Background & aims: Practice guidelines recommend that endoscopists spend at least 7 minutes examining the colonic mucosa during colonoscopy withdrawal to optimize polyp yield. The aim of this study was to determine if the implementation of an institution-wide policy of colonoscopy withdrawal time > or = 7 minutes was associated with an increase in colon polyp detection.
Methods: All 42 endoscopists at our institute were asked to attain a colonoscopy withdrawal time of at least 7 minutes. Compliance with 7-minute withdrawal time was recorded for all nontherapeutic colonoscopies. Polyp detection ratio (number of polyps detected divided by number of colonoscopies performed) was computed. Regression models were used to assess the association between compliance with 7-minute withdrawal time and polyp detection.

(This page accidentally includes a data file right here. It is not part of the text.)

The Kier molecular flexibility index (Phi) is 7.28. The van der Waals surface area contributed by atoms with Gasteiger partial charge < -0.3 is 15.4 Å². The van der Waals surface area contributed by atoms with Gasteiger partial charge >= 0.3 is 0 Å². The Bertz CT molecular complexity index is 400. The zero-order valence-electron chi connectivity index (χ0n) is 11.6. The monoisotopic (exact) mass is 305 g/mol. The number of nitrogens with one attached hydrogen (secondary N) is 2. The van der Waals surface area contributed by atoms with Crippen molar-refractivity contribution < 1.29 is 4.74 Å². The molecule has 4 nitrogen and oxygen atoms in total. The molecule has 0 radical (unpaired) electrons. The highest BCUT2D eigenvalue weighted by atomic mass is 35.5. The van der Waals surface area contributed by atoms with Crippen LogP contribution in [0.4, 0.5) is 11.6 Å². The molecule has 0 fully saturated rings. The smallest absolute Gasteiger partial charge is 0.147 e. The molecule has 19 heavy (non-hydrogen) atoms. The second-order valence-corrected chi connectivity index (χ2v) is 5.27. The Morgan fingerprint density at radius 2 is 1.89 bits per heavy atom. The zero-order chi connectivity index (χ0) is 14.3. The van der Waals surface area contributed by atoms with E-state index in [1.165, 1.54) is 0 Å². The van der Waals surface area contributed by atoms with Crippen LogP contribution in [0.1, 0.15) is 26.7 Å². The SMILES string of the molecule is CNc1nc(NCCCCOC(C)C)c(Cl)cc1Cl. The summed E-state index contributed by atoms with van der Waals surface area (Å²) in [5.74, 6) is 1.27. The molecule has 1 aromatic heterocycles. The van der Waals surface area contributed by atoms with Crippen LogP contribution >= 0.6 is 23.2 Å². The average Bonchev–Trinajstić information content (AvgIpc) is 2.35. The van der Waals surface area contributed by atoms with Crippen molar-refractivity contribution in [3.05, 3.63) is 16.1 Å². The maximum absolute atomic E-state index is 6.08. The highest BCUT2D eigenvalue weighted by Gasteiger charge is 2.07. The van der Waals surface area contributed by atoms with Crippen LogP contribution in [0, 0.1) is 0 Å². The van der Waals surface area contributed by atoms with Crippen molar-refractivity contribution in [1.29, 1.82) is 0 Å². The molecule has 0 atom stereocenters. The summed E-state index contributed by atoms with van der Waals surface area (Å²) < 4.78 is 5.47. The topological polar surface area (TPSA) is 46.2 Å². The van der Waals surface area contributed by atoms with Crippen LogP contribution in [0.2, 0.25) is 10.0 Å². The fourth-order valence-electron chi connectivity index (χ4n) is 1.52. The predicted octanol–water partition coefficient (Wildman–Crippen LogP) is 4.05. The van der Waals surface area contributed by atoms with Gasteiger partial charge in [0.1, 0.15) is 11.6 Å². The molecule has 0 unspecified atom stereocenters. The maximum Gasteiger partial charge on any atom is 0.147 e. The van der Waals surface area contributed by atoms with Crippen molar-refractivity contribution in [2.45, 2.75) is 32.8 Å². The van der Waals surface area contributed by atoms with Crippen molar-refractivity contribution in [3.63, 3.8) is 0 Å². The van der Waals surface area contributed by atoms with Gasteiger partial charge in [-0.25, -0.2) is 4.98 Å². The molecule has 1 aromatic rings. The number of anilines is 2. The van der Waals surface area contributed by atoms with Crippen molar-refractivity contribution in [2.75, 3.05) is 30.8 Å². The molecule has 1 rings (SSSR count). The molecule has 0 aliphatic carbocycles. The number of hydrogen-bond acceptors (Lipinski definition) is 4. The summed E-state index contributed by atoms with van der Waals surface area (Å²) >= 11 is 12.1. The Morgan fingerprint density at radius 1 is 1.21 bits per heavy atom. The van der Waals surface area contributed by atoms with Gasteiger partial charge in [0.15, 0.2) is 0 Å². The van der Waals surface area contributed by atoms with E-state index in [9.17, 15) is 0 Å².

Results: During the study period, 23,910 colonoscopies were performed. The average age of patients was 56.8 years, and 54% were female. Colon cancer screening or surveillance was the indication for 42.5% of colonoscopies. At the beginning of the study, the polyp detection ratio was 0.48. Compliance with 7-minute withdrawal time for nontherapeutic procedures increased from 65% at the beginning of the initiative to almost 100%. However, no increase in polyp detection ratio was noted over the same period for all polyps (slope, 0.0006; P = .45) or for polyps 1-5 mm (slope, 0.001; P = .26), 6-9 mm (slope, 0.002; P = .43), or > or = 10 mm (slope, 0.006; P = .13). No association was detected when only colonoscopies performed for screening or surveillance were analyzed.
Conclusions: An institution-wide policy of colonoscopy withdrawal time > or = 7 minutes had no effect on colon polyp detection.